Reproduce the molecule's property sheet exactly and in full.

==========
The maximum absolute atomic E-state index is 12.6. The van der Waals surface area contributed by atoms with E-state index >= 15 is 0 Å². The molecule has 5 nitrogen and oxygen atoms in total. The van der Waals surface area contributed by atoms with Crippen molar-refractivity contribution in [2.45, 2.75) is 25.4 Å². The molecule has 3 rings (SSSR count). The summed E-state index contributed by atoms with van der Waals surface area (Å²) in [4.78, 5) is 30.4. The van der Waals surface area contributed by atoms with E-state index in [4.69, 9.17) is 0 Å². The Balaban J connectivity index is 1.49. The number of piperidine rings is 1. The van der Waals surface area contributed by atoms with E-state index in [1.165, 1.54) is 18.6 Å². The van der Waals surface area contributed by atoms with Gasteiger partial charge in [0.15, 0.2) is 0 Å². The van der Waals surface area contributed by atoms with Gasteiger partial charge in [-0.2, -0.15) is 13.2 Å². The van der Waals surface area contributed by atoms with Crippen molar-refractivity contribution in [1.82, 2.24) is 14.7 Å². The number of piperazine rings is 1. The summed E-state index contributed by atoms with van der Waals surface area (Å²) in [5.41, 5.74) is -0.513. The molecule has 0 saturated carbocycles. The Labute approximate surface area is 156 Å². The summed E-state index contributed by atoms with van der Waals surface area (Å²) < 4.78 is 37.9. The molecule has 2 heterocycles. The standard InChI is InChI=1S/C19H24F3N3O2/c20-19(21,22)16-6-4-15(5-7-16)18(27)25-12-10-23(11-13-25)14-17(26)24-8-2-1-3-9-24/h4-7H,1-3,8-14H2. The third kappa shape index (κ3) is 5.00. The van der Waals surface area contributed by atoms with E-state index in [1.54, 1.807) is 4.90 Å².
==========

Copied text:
The maximum absolute atomic E-state index is 12.6. The van der Waals surface area contributed by atoms with E-state index >= 15 is 0 Å². The molecule has 5 nitrogen and oxygen atoms in total. The van der Waals surface area contributed by atoms with Crippen molar-refractivity contribution in [2.45, 2.75) is 25.4 Å². The molecule has 3 rings (SSSR count). The summed E-state index contributed by atoms with van der Waals surface area (Å²) in [4.78, 5) is 30.4. The van der Waals surface area contributed by atoms with E-state index in [4.69, 9.17) is 0 Å². The Balaban J connectivity index is 1.49. The number of piperidine rings is 1. The van der Waals surface area contributed by atoms with E-state index in [1.165, 1.54) is 18.6 Å². The van der Waals surface area contributed by atoms with Gasteiger partial charge in [0.15, 0.2) is 0 Å². The van der Waals surface area contributed by atoms with Gasteiger partial charge in [-0.2, -0.15) is 13.2 Å². The van der Waals surface area contributed by atoms with Crippen molar-refractivity contribution in [1.82, 2.24) is 14.7 Å². The number of piperazine rings is 1. The summed E-state index contributed by atoms with van der Waals surface area (Å²) in [5.41, 5.74) is -0.513. The molecule has 0 saturated carbocycles. The Labute approximate surface area is 156 Å². The summed E-state index contributed by atoms with van der Waals surface area (Å²) < 4.78 is 37.9. The molecule has 2 heterocycles. The standard InChI is InChI=1S/C19H24F3N3O2/c20-19(21,22)16-6-4-15(5-7-16)18(27)25-12-10-23(11-13-25)14-17(26)24-8-2-1-3-9-24/h4-7H,1-3,8-14H2. The third kappa shape index (κ3) is 5.00. The van der Waals surface area contributed by atoms with E-state index in [1.54, 1.807) is 4.90 Å².